|Year of offer||2019|
|Subject level||Undergraduate Level 2|
|Fees||Subject EFTSL, Level, Discipline & Census Date|
This subject examines the various dimensions of terrorism and its manifestations. This includes the nation state's capacity to authorise and to create the conditions for the practices known as terrorism. In this subject we interrogate the role of the nation state and the rhetoric/s of anti-terrorism that both produce and contain acts known as terrorism. We look at the psychology of both the nation state and the terrorist through different anaytical approaches. To this end we examine the function of different terrorist acts - including suicide bombing in Iraq, Israel/Palestine, London and New York, assassinations and bombings in Northern Ireland and England, and practices of state terror in the context of acts of genocide, disappearance and torture. All of these examinations are used to assist in trying to think about a new way of conceptualizing violence performed by the state, the individual and the group.
Intended learning outcomes
On completion of this subject students should:
- Be able to identify and analyse social, political and psychological processes involved in the rise, transformation and decomposition of different terrorist movements;
- Be able to analyse the relationship between types of terrorism and wider patterns of social, cultural and political change, in particular contemporary globalisation;
- Be able to use psychoanalytic, political and socio-legal frameworks to analyse responses to terrorism;
- Demonstrate an ability to use political theory to critically explore primary source material developed by terrorist groups and/or the nation state;
- Be able to use political or psychoanalytic theory to explore the relationship between objective and subjective dimensions of contemporary forms of terrorism.
Eligibility and requirements
Recommended background knowledge
Sociology, Politics and International Studies or Criminology at Level 1
Core participation requirements
The University of Melbourne is committed to providing students with reasonable adjustments to assessment and participation under the Disability Standards for Education (2005), and the Assessment and Results Policy (MPF1326). Students are expected to meet the core participation requirements for their course. These can be viewed under Entry and Participation Requirements for the course outlines in the Handbook.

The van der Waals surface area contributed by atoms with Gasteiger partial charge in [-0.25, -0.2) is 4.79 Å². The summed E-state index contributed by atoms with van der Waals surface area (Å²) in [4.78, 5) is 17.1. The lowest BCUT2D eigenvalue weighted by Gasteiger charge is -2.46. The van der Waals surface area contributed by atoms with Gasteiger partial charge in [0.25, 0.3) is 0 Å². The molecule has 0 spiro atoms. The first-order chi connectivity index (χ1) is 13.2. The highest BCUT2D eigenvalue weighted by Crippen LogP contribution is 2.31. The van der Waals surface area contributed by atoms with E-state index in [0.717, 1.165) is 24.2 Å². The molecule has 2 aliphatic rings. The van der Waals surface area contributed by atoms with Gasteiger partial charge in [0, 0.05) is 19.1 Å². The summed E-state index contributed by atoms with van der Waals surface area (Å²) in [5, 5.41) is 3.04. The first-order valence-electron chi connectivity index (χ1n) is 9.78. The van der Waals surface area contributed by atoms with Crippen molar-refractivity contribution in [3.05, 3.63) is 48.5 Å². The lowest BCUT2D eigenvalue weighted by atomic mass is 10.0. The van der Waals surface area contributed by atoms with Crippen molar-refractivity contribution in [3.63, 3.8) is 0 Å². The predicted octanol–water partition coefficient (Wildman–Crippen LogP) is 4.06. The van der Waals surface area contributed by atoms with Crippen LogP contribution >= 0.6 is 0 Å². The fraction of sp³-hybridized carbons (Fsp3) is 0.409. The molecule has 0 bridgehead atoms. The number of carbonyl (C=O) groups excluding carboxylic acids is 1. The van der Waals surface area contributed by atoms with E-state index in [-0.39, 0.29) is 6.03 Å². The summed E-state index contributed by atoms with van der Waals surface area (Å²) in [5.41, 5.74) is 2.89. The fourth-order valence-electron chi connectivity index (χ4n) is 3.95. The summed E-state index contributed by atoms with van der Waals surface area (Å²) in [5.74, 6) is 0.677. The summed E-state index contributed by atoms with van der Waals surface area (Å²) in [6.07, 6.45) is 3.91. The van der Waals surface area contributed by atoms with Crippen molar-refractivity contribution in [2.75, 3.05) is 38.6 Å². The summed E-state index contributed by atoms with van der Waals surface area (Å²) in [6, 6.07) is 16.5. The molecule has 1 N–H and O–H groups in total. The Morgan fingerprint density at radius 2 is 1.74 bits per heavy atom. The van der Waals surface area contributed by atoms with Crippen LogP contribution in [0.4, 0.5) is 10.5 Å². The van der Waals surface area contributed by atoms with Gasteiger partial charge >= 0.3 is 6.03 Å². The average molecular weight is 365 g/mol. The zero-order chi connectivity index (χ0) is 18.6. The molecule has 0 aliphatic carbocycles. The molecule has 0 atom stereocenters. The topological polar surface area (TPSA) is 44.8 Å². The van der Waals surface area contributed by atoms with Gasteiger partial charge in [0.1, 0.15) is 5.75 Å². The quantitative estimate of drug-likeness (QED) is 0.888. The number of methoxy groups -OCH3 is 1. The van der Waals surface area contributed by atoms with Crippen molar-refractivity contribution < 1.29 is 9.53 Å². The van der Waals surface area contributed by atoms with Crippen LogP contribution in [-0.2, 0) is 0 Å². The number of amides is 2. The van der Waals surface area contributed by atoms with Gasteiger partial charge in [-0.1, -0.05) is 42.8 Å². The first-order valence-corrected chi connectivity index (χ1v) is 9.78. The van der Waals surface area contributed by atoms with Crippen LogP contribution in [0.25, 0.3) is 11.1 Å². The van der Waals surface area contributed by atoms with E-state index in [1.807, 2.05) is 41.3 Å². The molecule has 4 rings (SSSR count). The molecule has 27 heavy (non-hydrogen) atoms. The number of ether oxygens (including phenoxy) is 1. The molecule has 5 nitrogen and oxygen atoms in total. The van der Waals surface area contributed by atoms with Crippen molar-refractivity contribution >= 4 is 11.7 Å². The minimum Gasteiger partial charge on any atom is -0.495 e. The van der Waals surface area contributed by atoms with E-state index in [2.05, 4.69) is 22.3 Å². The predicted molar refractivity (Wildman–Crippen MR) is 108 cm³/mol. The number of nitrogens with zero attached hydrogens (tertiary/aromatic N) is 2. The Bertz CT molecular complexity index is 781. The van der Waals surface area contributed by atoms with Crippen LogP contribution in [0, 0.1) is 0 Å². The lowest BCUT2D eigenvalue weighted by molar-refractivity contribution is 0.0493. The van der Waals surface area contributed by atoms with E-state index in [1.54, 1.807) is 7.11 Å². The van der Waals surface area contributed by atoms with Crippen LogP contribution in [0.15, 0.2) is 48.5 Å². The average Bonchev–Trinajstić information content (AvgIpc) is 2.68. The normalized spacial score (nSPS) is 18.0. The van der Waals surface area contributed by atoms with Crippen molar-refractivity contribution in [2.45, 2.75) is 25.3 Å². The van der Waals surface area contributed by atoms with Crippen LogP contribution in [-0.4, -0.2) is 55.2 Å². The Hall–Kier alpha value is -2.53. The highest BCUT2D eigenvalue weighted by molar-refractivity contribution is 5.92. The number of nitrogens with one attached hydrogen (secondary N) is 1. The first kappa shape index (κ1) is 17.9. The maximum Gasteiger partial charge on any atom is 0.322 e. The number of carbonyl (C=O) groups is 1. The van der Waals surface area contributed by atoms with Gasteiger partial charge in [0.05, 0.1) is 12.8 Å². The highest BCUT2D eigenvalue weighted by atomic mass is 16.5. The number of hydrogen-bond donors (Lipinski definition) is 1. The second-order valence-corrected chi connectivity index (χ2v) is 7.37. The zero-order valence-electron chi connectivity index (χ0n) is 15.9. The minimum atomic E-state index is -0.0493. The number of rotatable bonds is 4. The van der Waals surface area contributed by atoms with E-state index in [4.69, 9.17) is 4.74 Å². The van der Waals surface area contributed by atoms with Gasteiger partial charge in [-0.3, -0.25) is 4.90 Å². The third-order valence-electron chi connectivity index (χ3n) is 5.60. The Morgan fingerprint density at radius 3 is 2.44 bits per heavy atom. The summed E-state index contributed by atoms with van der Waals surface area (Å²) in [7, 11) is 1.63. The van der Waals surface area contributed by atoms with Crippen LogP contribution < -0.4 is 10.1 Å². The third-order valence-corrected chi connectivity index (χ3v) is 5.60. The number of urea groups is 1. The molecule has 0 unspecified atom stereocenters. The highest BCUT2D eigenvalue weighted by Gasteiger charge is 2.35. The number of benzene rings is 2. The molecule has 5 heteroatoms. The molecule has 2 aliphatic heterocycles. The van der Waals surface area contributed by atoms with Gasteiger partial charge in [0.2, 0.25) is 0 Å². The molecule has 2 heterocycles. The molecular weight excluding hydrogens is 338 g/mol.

Further details on how to seek academic adjustments can be found on the Student Equity and Disability Support website: http://services.unimelb.edu.au/student-equity/home
- A Research Essay of 2,000 words (50%) due mid-semester.
- A 2,000 word Take-home Exam (50%) due in the examination period.
- Hurdle requirement: Students must attend a minimum of 75% of tutorials in order to pass this subject. All pieces of written work must be submitted to pass this subject. Regular participation in tutorials is required.
- Note: Assessment submitted late without an approved extension will be penalised at 10 marks per working day. In-class tasks missed without approval will not be marked.
Dates & times
- Semester 2
Principal coordinator Tom Newman-Morris Mode of delivery On Campus — Parkville Contact hours 30 contact hours per semester. 2 x one hour lectures and 1 x one hour tutorial per week for 10 weeks. The lecture and tutorial programs are staggered and cover the 12 weeks of semester. Total time commitment 170 hours Teaching period 29 July 2019 to 27 October 2019 Last self-enrol date 9 August 2019 Census date 31 August 2019 Last date to withdraw without fail 27 September 2019 Assessment period ends 22 November 2019
Semester 2 contact information
Time commitment details
Total of 170 hours
Readings will be provided online through the subject's LMS site prior to the commencement of semester.
- Subject notes
Available as a Breadth subject to non-Bachelor of Arts students
- Related Handbook entries
- Breadth options
- Available through the Community Access Program
About the Community Access Program (CAP)
This subject is available through the Community Access Program (also called Single Subject Studies) which allows you to enrol in single subjects offered by the University of Melbourne, without the commitment required to complete a whole degree.
Entry requirements including prerequisites may apply. Please refer to the CAP applications page for further information.
- Available to Study Abroad and/or Study Exchange Students
This subject is available to students studying at the University from eligible overseas institutions on exchange and study abroad. Students are required to satisfy any listed requirements, such as pre- and co-requisites, for enrolment in the subject.